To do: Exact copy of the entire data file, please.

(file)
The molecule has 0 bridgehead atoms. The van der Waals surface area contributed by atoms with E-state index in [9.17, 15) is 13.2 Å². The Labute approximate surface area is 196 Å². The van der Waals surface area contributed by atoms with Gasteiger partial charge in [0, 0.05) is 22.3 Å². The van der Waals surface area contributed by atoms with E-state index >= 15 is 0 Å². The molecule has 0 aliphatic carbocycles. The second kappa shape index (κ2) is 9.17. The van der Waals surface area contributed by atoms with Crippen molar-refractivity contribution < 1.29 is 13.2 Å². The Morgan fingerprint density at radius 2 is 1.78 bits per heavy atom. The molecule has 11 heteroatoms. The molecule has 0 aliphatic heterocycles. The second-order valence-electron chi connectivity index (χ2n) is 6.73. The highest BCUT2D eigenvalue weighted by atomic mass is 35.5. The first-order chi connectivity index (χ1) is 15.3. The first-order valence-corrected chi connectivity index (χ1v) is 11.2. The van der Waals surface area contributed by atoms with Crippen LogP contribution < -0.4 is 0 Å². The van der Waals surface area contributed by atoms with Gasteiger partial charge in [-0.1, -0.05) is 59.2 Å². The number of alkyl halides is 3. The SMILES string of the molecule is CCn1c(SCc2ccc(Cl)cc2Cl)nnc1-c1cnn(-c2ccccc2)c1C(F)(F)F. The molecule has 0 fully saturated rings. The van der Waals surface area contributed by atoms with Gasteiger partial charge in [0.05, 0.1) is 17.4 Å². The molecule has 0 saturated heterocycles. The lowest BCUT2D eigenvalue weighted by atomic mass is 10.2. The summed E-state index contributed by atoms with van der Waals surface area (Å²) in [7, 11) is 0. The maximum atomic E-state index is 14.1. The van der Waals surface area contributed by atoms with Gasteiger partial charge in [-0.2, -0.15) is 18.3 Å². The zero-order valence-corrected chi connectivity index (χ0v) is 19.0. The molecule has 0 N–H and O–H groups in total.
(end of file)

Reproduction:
The molecule has 0 bridgehead atoms. The van der Waals surface area contributed by atoms with E-state index in [9.17, 15) is 13.2 Å². The Labute approximate surface area is 196 Å². The van der Waals surface area contributed by atoms with Gasteiger partial charge in [0, 0.05) is 22.3 Å². The van der Waals surface area contributed by atoms with E-state index >= 15 is 0 Å². The molecule has 0 aliphatic carbocycles. The second kappa shape index (κ2) is 9.17. The van der Waals surface area contributed by atoms with Crippen molar-refractivity contribution < 1.29 is 13.2 Å². The Morgan fingerprint density at radius 2 is 1.78 bits per heavy atom. The molecule has 11 heteroatoms. The molecule has 0 aliphatic heterocycles. The second-order valence-electron chi connectivity index (χ2n) is 6.73. The highest BCUT2D eigenvalue weighted by atomic mass is 35.5. The first-order chi connectivity index (χ1) is 15.3. The first-order valence-corrected chi connectivity index (χ1v) is 11.2. The van der Waals surface area contributed by atoms with Crippen LogP contribution < -0.4 is 0 Å². The van der Waals surface area contributed by atoms with Gasteiger partial charge in [-0.1, -0.05) is 59.2 Å². The number of alkyl halides is 3. The SMILES string of the molecule is CCn1c(SCc2ccc(Cl)cc2Cl)nnc1-c1cnn(-c2ccccc2)c1C(F)(F)F. The molecule has 0 fully saturated rings. The van der Waals surface area contributed by atoms with Gasteiger partial charge in [0.05, 0.1) is 17.4 Å². The molecule has 0 saturated heterocycles. The lowest BCUT2D eigenvalue weighted by atomic mass is 10.2. The summed E-state index contributed by atoms with van der Waals surface area (Å²) in [7, 11) is 0. The maximum atomic E-state index is 14.1. The van der Waals surface area contributed by atoms with Gasteiger partial charge in [-0.2, -0.15) is 18.3 Å². The zero-order valence-corrected chi connectivity index (χ0v) is 19.0. The molecule has 0 N–H and O–H groups in total.